The Silver Mount Zion Memorial Orchestra & Tra-La-La Band – Born into Trouble as the Sparks Fly Upward

The Silver Mount Zion Memorial Orchestra & Tra-La-La Band
Born into Trouble as the Sparks Fly Upward

Absolutely stunning. Born out of the incestuous post-everything music scene in Montreal, Canada, which features artists in the more well-known Godspeed You Black Emperor! and side projects like Set Fire to Flames, Molasses, 1 Speed Bike, and others, The Silver Mount Zion has released an album that verges on pure genius – and perhaps madness. Expanded to a six-piece and a much longer and more amusing name, Born into Trouble… gives the impression that The Silver Mount Zion is now much more than a side project. In fact, this album is also more accessible to the average music fan than recent work by Godspeed You Black Emperor!
The basic elements of the band’s debut album, He Has Left Us Alone But Shafts of Light Sometimes Grace the Corner of Our Rooms, remain on Born into Trouble… The basics of each song are the piano lines by Efrim of GYBE!, and sound loops and strings fill out each piece. What is added on Born Into Trouble… are more guitars and strings and more of an emphasis on vocals, which are largely responsible for carrying the most impressive songs here into something of an otherworldly level.
Once described as a project to make “fucked-up chamber music” by Efrim, The Silver Mount Zion has achieved so much more on this album. Never before have cello, violin, and piano sounded so haunting, chilling, and yet the incorporation of guitars, sound samples, and vocals that go from chaotic and angry to whispered and pained give these songs a completely different feel, one that clearly demonstrates why we, as rock fans and aficionados, can so enjoy this style of music. Post-rock is a ridiculous term for something so orchestrated and symphonic, but The Silver Mount Zion uses very real song structures and a punk-rock kind of energy and urgency, and that makes for an amazing amalgamation of styles and sounds.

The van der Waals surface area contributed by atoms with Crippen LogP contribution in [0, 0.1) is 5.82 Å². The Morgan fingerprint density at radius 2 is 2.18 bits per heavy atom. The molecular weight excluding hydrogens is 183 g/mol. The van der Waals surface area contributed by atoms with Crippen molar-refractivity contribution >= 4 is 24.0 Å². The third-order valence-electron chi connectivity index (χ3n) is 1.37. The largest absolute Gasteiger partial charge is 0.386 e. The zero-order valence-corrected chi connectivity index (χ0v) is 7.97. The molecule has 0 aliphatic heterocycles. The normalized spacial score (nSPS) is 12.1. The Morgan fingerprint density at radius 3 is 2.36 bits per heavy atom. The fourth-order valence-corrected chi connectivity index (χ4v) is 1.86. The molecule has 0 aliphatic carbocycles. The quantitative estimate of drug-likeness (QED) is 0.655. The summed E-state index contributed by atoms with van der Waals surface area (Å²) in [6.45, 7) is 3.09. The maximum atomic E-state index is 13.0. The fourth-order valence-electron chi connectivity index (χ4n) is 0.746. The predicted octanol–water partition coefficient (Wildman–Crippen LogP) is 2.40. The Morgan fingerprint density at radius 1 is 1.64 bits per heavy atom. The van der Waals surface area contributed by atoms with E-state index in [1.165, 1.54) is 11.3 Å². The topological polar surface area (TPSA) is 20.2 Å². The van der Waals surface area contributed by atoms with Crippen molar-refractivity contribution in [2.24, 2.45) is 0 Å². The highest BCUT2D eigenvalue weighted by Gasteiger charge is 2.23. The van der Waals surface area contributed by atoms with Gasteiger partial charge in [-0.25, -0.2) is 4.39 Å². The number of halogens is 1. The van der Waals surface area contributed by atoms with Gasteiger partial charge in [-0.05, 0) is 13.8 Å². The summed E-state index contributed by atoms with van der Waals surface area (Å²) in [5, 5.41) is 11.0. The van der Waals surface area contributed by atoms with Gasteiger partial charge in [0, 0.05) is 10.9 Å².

The songs themselves vary from long, intricate works of beauty – such as the opening instrumental “Sisters! Brothers! Small Boats of Fire are Falling from the Sky!” – to long, morose, almost minimalistic tracks like “Could’ve Moved Mountains.” Even the instrumentals convey deep layers of feeling, like the overwhelmingly melancholy “This Gentle Hearts Like Shot Bird’s Fallen” and the stark, haunting “Tho You Are Gone I Still Often Walk With You.”
The whole album builds up to the mid-album climax of “Take These Hands and Throw Them in the River,” which introduces the vocals, echoed and sung (at times almost shouted) over urgent and screeching strings and guitar. After drifting off again, it builds back to a crescendo of drums, guitar, and strings in a wash of distortion by the end of “C’mon Come On (Loose and Endless Longing).” And again vocals add another dimension to “The Triumph of Our Tired Eyes,” only here, instead of urgent and intense, they’re in the form of an almost tortured, sometimes whispered style over a more guitar-focused song that ends the album.
To describe this album as anything other than brilliant would be to do it a disservice. The emotions that these musicians are able to convey just through the pull of a bow across the strings or a simple, haunting piano line are astounding. And adding vocals to the mix gives the added benefit of creating something more accessible than the more instrumental based projects like Godspeed You Black Emperor! I can’t possibly convey how good this album is, whether in its softest moments or its more intense.